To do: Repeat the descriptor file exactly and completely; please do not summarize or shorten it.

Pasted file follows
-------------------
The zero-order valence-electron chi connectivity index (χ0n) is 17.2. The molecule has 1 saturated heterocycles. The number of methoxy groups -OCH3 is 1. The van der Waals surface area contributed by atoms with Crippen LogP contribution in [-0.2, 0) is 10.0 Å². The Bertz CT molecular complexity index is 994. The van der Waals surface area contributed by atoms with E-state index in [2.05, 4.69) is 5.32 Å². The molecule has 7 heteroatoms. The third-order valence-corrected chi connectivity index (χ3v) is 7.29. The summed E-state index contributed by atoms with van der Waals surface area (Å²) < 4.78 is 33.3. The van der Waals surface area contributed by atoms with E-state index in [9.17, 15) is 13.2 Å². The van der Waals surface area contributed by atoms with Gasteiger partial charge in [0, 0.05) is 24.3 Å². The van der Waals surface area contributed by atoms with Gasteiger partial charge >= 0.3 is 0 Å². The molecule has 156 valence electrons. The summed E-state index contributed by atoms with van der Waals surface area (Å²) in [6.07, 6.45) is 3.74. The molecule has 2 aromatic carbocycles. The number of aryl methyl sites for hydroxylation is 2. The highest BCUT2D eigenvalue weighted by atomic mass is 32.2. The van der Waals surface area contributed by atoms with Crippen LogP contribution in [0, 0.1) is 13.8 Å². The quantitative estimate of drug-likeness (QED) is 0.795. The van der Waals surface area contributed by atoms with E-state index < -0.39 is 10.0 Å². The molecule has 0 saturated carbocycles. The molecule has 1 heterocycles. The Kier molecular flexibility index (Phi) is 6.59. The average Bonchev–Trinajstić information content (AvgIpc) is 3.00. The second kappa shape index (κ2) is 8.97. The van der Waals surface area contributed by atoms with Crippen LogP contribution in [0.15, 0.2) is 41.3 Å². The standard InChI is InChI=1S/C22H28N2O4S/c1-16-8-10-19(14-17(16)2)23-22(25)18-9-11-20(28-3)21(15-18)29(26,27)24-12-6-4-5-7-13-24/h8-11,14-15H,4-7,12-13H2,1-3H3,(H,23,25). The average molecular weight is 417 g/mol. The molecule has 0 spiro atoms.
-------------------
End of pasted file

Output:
The zero-order valence-electron chi connectivity index (χ0n) is 17.2. The molecule has 1 saturated heterocycles. The number of methoxy groups -OCH3 is 1. The van der Waals surface area contributed by atoms with Crippen LogP contribution in [-0.2, 0) is 10.0 Å². The Bertz CT molecular complexity index is 994. The van der Waals surface area contributed by atoms with E-state index in [2.05, 4.69) is 5.32 Å². The molecule has 7 heteroatoms. The third-order valence-corrected chi connectivity index (χ3v) is 7.29. The summed E-state index contributed by atoms with van der Waals surface area (Å²) < 4.78 is 33.3. The van der Waals surface area contributed by atoms with E-state index in [9.17, 15) is 13.2 Å². The van der Waals surface area contributed by atoms with Gasteiger partial charge in [0, 0.05) is 24.3 Å². The van der Waals surface area contributed by atoms with Gasteiger partial charge >= 0.3 is 0 Å². The molecule has 156 valence electrons. The summed E-state index contributed by atoms with van der Waals surface area (Å²) in [6.07, 6.45) is 3.74. The molecule has 2 aromatic carbocycles. The number of aryl methyl sites for hydroxylation is 2. The highest BCUT2D eigenvalue weighted by atomic mass is 32.2. The van der Waals surface area contributed by atoms with Crippen LogP contribution in [0, 0.1) is 13.8 Å². The quantitative estimate of drug-likeness (QED) is 0.795. The van der Waals surface area contributed by atoms with E-state index < -0.39 is 10.0 Å². The molecule has 0 saturated carbocycles. The molecule has 1 heterocycles. The Kier molecular flexibility index (Phi) is 6.59. The average Bonchev–Trinajstić information content (AvgIpc) is 3.00. The second kappa shape index (κ2) is 8.97. The van der Waals surface area contributed by atoms with Crippen LogP contribution in [0.15, 0.2) is 41.3 Å². The standard InChI is InChI=1S/C22H28N2O4S/c1-16-8-10-19(14-17(16)2)23-22(25)18-9-11-20(28-3)21(15-18)29(26,27)24-12-6-4-5-7-13-24/h8-11,14-15H,4-7,12-13H2,1-3H3,(H,23,25). The average molecular weight is 417 g/mol. The molecule has 0 spiro atoms.